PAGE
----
HomeVisionStatement Of FaithArticlesPhoto GalleryEditor's NoteLinksContact

Fairest Lord Jesus

Fairest Lord Jesus, Ruler of all nature,
O Thou of God and man the Son,
Thee will I cherish, Thee will I honor,
Thou, my soul's glory, joy and crown.

Fair are the meadows, fairer still the woodlands,
Robed in the blooming garb of spring;
Jesus is fairer, Jesus is purer,
Who makes the woeful heart to sing.

Fair is the sunshine,
Fairer still the moonlight,
And all the twinkling starry host;
Jesus shines brighter, Jesus shines purer
Than all the angels heaven can boast.

All fairest beauty, heavenly and earthly,
Wondrously, Jesus, is found in Thee;
None can be nearer, fairer or dearer,
Than Thou, my Savior, art to me.

Beautiful Savior! Lord of all the nations!
Son of God and Son of Man!
Glory and honor, praise, adoration,
Now and forever more be Thine.

Very little is known about the origin of this dearly cherished hymn. There are several stories about how this hymn came about but they cannot be substantiated by research.

Some said that it was the Crusaders' Hymn, stating that the twelfth century German Crusaders, especially their children, sang it as they made their long and weary journey to Israel.

Some said that it was one of the hymns used by the singing followers of John Hus, a small band of believers. They settled in Silesia (now part of Poland) after they were driven out of Bohemia in the anti-Reformation purge of 1620. This hymn was believed to be a folk song derived from these devout Silesian peasants.

The text for the hymn first appeared in the Roman Catholic Munster Gesangbuch of 1677. It was published as the "first of three beautiful selected new hymns." Later it was said that a man by the name of Hoffman Fallersleben heard a group of Silesians singing the hymn in a service. He then recorded the words and music from this oral recitation, and published it in his Schlesische Volkslieder in 1842. This became the music score of the hymn that we know today.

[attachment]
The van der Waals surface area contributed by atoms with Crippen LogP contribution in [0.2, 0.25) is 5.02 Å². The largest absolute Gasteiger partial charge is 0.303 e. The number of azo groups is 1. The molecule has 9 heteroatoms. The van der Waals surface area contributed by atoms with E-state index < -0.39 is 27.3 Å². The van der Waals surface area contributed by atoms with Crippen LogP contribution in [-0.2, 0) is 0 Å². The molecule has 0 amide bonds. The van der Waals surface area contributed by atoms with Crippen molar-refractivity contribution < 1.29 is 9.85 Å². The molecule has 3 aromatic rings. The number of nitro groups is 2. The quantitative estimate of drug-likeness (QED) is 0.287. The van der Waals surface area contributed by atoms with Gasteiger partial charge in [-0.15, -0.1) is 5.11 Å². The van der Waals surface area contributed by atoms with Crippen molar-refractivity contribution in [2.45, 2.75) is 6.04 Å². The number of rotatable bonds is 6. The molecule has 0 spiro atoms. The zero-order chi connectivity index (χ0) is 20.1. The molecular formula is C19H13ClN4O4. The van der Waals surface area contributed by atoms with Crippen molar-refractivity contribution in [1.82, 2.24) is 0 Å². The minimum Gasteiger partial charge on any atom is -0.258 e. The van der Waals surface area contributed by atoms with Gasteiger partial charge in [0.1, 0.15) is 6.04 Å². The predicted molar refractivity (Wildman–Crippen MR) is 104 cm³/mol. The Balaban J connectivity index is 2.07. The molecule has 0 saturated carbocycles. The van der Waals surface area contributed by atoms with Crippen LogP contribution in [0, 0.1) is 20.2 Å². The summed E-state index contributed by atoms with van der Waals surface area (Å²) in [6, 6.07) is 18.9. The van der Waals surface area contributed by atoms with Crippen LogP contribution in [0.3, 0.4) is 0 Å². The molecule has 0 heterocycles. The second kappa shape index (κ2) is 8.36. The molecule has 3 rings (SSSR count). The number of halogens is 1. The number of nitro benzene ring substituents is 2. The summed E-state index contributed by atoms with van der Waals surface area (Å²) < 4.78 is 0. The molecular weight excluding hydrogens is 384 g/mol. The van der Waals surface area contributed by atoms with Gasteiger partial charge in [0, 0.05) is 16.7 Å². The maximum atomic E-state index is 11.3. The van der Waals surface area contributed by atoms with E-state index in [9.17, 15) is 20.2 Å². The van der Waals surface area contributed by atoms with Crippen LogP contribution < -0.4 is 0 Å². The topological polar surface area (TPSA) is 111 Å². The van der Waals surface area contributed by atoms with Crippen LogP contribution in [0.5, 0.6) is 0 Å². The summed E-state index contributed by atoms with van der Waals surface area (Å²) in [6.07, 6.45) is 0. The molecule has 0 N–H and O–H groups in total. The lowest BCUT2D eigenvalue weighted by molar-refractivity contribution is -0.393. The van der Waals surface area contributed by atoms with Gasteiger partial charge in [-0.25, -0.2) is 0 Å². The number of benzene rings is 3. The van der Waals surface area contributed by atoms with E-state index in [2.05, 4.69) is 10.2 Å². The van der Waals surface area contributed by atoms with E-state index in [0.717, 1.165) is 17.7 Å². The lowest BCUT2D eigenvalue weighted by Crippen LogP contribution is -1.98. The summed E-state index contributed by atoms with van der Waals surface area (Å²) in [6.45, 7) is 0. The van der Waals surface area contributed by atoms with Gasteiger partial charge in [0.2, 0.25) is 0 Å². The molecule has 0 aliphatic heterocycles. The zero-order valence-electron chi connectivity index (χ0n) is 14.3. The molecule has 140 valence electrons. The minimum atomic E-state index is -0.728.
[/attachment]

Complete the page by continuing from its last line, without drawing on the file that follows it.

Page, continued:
No one knows for sure who first translated the text from German into English. The English version was adapted by Richard Storrs Willis. He was born in Boston, Massachusetts, on February 10, 1819. This hymn first appeared in his Church Chorals and Choir Studies in 1850. It is interesting to note that in his collection, he added a notation about the origin of the hymn, stating that it was "sung by the German knights on the way to Jerusalem." This statement undoubtedly did much to foster the Crusader account. Richard Willis was also the composer of the Christmas carol "It Came Upon a Midnight Clear."

The fifth verse was a fine translation by Joseph A. Seiss. It described the dual nature of our Savior, Son of God and Son of Man, and all praise is eternally His.

A summary about this hymn:

Text: From Munster Gesangbuch, 1677

Music: From Schlesische Volkslieder, 1842.

Adaptation: Richard S. Willis, 1819-1900
5th verse translated by Joseph A. Seiss, 1823-1904

Please view a pictorial presentation of this hymn:
Fairest Lord Jesus (0.8 MB)